When Alyssa Weakley’s 82-year-old grandmother was diagnosed with Alzheimer’s in 2019, the family scrambled to respond. Her grandmother lived in southern California; Weakley and other family members were in northern California and Washington State. As problems arose, they took turns flying down to see the older woman. Often, that meant leaving a job or making child-care arrangements on short notice.
Weakley, who is an assistant professor in the Department of Neurology at University of California Davis Health, tried to find a way to use technology to help. Despite her expertise in both Alzheimer’s and assistive technologies, she had no luck.
“There was nothing that allowed us to help her or to get feedback to know what was really going on with her,” said Weakley.
Now, she’s part of a research team working on what she hopes will be a solution: Interactive Care, or I-Care, a platform that will use unobtrusive sensors to help caregivers stay connected to older adults living with mild cognitive impairment or early-stage dementia.
Unlike most existing platforms to monitor older adults, I-Care will harness the power of artificial intelligence (AI)
“Advances in AI technology offer many ways of improving people’s lives,” said Björn Herrmann, PhD, a Scientist and Canada Research Chair in Auditory Aging at the Rotman Research Institute at Baycrest Academy in Toronto. “I believe these will ultimately enable older adults to be more independent and live longer in their own homes.”
Wide Range of Benefits
“Artificial intelligence” broadly refers to machines that can understand, synthesize and generate knowledge [in] much the way that humans do, although the precise definition is still a matter of debate. AI is already embedded in many aspects of our daily lives; if you rely on a virtual personal-assistant app like Siri or Alexa, or drive a car with a navigational system or parking assist, you’re using AI.
The public release last year of ChatGPT—a type of AI that can respond to questions and generate novel content in natural language—has raised awareness of AI’s rapidly expanding capabilities. It also highlighted concerns about its potential for proliferating misinformation and threatening individual privacy and security.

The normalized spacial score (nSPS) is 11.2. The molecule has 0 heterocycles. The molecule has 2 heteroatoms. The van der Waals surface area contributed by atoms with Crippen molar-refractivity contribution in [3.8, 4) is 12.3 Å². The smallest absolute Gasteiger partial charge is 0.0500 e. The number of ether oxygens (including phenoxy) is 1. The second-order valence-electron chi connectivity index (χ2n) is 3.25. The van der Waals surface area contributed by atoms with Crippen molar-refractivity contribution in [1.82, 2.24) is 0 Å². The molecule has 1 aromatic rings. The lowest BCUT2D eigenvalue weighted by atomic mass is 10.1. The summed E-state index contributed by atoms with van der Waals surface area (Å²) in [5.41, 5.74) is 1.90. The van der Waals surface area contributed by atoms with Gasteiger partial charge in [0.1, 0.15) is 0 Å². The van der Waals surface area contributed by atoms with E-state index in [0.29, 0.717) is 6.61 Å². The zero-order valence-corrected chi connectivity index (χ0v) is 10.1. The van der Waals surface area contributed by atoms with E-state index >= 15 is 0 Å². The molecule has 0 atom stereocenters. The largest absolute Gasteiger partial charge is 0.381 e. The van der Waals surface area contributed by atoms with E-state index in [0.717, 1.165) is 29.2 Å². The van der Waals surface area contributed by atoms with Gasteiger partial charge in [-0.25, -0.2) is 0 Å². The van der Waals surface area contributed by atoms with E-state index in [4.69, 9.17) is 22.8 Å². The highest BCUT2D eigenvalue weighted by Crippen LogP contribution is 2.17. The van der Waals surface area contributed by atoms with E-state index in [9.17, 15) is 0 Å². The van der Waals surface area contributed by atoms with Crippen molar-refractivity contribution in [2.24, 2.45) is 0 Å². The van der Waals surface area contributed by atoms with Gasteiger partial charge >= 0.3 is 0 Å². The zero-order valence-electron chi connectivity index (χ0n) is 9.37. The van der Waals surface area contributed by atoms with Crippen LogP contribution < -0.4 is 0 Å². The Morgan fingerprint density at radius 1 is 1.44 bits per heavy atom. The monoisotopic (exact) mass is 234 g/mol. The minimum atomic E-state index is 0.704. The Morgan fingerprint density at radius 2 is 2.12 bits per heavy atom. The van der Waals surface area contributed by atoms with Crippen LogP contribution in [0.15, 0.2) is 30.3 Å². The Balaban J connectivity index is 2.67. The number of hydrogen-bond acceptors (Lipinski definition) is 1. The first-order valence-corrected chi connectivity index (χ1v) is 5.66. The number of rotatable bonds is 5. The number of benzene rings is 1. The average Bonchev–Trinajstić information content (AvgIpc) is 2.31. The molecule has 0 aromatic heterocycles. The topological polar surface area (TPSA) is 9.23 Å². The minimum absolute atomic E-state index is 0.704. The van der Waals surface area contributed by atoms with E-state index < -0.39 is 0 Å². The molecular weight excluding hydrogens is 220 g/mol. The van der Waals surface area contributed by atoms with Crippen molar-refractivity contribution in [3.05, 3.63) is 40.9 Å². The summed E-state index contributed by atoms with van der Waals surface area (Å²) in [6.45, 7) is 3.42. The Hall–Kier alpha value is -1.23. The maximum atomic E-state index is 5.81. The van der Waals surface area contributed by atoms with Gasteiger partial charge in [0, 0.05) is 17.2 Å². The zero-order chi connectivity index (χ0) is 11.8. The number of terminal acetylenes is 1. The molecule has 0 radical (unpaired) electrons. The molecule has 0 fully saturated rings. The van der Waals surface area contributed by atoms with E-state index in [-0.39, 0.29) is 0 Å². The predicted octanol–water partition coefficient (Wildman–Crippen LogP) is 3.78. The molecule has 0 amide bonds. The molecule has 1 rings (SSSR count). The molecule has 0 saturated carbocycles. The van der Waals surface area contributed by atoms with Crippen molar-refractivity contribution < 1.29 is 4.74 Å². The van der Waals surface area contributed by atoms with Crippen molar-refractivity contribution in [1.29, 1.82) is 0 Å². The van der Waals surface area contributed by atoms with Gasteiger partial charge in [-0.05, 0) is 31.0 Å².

“It’s a huge, tectonic change in the whole landscape of technology that has opened up a new era of possibilities,” said Vol Berezhniy, founder of OBS Group, an AI tech startup in Plano, TX.
An AI system would “think” and make judgments the way a doctor does.
AI’s potential for assisting older adults spans a wide spectrum that includes robots, exoskeleton devices, intelligent homes, AI-enabled wearables, voice-activated devices and self-driving automobiles. AI-powered devices might serve as rehabilitation therapists, emotional supporters, social companions, personal organizers and cognitive assistants.
Many experts are especially optimistic about AI’s potential to provide more personalized medical care to older adults. Daniel Chow, MD, co-director of the Center for Artificial Intelligence in Diagnostic Medicine at the University of California, Irvine, is studying ways AI might facilitate precision medical care, which “delivers the right therapy for the right patient at the right time.”
For example, Chow said, researchers are discovering that there are many types of Alzheimer’s or dementia. A patient’s genetic makeup may point to one type or another. Each type may respond better to some medications or treatments than others. Imaging studies, like brain MRIs, provide vast amounts of additional data, including changes in the brain over time. Patients’ speech patterns might also provide clues about the type and stage of disease. Even patients’ social, economic or environmental situations may also need to factor into treatment plans.
“That’s a lot of information, so how do we put it all together?” asked Chow, who is also neuroradiology chief in the Department of Radiological Sciences at the UCI School of Medicine. “AI allows us the computational method to include and incorporate all this information and tailor treatment accordingly.” An AI system would “think” and make judgments in the same way that a doctor does, but with the ability to quickly factor in vast quantities of data from imaging, genetics, patient history and more—and even “learn” from information collected on each patient’s response to treatment.
Robots as Companions
Frank’s story started with a common problem: he was having trouble taking care of himself. The older man, who had mild dementia, wasn’t eating regularly or remembering to take his medications.
Worried, his son bought him a companion robot. At first, Frank was resistant. “That thing is going to murder me in my sleep!” he groused. But soon Frank warmed to the robot, which prepared his meals, cleaned his home, helped with his medications and became a constant companion.